Wedding dresses, cakes, and flowers; cropped images of women’s manicured hands, hearty main courses, hors d’oeuvre platters, and luscious desserts shine from within Julia Jacquette’s glossy enamel-on-wood paintings. Cinematic details such as animated interactions between mothers and daughters, embracing couples, and fluttering eyelashes were juxtaposed with Pop-inspired food imagery layered with suggestive text for an exhibition that explored the anticipation and anxiety surrounding desire. The paintings on view stylistically resembled optimistic post-war era magazine illustrations, but beneath Jaquette’s polished renderings lays a critique of middle class Americana and its cultural reproduction through advertising.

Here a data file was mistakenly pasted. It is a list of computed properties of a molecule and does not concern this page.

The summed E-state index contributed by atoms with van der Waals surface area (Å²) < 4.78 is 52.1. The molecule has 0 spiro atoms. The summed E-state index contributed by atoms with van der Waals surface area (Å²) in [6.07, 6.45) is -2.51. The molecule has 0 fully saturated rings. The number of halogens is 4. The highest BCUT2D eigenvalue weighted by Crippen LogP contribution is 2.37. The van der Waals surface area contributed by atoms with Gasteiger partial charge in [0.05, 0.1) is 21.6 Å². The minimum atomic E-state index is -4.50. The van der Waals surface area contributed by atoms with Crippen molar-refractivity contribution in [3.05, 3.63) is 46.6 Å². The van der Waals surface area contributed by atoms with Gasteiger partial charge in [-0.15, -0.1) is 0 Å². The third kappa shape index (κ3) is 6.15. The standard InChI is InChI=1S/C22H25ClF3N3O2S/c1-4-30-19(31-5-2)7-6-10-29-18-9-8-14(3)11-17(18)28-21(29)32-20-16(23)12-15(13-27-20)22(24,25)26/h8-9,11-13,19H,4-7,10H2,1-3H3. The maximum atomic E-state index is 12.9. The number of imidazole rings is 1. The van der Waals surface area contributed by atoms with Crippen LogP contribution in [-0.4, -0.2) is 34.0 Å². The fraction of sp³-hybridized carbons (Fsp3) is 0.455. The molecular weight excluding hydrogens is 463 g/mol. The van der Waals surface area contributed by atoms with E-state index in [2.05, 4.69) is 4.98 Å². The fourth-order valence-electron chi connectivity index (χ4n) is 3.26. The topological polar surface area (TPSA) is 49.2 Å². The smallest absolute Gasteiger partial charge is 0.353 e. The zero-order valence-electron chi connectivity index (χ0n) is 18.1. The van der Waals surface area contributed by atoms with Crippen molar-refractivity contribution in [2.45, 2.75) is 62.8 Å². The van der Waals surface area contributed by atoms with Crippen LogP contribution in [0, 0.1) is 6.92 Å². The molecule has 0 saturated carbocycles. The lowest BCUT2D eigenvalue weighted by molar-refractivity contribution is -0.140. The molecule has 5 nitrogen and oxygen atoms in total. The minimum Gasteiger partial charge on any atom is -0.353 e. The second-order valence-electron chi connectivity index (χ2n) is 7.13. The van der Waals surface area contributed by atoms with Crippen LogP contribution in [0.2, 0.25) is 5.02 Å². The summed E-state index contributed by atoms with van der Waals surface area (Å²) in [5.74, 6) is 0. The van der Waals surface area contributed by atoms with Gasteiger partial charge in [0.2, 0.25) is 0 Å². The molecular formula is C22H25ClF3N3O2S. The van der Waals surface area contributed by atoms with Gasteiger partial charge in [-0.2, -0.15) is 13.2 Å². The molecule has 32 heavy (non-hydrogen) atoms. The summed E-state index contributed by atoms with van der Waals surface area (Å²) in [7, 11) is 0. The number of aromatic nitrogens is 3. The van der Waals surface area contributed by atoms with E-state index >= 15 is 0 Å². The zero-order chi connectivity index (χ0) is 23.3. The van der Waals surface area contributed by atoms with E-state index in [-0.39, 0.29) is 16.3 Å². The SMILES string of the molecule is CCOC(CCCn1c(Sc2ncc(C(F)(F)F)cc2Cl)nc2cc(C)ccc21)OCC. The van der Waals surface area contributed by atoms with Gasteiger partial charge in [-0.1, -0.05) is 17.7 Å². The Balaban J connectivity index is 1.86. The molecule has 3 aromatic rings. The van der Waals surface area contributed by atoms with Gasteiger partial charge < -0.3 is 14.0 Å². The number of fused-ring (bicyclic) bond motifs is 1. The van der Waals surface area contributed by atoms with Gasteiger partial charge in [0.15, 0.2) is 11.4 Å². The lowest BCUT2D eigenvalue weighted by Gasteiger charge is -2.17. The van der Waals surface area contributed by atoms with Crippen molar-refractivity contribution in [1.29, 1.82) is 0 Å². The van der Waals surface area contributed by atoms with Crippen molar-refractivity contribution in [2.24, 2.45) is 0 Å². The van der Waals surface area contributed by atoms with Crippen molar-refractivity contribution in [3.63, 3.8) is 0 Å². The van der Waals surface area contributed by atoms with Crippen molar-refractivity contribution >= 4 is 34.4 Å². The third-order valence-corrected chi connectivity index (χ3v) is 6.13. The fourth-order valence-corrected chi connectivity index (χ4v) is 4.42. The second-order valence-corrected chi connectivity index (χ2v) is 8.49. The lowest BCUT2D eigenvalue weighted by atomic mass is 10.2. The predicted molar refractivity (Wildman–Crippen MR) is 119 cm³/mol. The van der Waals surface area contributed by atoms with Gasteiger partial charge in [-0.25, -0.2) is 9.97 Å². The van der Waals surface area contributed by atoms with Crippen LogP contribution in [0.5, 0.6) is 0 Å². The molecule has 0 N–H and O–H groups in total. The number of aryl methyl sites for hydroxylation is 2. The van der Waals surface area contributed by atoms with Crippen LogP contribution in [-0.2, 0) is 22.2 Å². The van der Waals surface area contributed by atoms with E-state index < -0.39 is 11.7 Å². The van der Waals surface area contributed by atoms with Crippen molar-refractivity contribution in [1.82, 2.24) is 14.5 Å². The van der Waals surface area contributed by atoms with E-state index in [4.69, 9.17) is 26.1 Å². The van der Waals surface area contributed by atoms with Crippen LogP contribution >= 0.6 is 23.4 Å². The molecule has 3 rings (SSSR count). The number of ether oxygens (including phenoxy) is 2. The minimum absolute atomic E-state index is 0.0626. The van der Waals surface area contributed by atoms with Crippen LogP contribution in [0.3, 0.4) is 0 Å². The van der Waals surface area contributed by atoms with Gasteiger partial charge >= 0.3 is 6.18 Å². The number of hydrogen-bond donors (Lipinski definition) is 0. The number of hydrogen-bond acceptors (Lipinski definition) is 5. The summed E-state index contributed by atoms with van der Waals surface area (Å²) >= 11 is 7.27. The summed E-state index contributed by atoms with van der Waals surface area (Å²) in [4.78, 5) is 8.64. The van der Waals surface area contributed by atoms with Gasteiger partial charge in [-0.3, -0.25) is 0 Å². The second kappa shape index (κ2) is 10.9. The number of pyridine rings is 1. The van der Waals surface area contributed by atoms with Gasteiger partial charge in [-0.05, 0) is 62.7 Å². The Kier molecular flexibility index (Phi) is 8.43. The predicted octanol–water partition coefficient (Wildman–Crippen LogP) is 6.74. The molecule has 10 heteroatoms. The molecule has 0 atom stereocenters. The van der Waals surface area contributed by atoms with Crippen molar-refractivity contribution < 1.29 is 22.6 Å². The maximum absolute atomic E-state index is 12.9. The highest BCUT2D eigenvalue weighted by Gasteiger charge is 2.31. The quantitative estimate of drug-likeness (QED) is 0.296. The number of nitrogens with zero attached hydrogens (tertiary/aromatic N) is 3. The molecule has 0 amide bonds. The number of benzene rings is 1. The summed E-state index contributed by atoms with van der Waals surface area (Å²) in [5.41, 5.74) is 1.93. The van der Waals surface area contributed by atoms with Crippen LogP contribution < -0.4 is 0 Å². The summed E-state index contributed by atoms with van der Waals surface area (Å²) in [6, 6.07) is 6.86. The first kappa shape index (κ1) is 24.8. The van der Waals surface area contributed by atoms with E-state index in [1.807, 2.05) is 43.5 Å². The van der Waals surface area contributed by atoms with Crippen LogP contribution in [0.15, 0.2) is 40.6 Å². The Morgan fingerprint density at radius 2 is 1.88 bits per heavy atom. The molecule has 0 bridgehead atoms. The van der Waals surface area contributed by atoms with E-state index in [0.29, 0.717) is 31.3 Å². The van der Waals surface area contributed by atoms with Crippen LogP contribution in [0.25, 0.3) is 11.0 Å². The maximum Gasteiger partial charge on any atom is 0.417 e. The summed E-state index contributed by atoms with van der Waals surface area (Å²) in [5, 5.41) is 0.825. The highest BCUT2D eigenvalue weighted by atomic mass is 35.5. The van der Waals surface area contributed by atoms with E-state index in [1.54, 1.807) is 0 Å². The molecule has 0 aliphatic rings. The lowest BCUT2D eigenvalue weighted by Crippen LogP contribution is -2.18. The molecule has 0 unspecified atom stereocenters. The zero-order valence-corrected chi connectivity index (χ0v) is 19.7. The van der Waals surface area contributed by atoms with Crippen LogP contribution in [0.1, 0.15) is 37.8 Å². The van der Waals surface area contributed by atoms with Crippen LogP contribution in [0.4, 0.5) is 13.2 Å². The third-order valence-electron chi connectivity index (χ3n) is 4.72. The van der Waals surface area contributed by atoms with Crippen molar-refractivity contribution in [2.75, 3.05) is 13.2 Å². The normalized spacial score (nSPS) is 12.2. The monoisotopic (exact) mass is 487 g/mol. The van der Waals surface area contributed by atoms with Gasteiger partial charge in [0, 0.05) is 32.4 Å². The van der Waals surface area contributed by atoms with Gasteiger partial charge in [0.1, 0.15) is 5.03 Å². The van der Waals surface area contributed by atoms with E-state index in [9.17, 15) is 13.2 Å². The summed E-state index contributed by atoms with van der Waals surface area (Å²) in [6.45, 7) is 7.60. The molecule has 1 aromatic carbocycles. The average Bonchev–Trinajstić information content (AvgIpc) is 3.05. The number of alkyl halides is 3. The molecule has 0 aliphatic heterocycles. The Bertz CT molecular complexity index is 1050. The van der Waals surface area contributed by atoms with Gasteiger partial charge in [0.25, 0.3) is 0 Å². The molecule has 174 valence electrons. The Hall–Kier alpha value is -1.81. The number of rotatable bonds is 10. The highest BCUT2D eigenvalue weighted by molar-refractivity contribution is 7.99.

Indeed, Jaquette’s coupling of erotic text with “innocent” cream puff pastries unmasked confusing cultural attitudes towards sexuality, gender roles, and longing, as pertinent today as they were fifty years ago.
This exhibition marked the first solo exhibition of a Skidmore College alumni artist at the Tang Museum. A 64-page full-color catalogue is available featuring an interview with Julia Jacquette conducted by Ian Berry.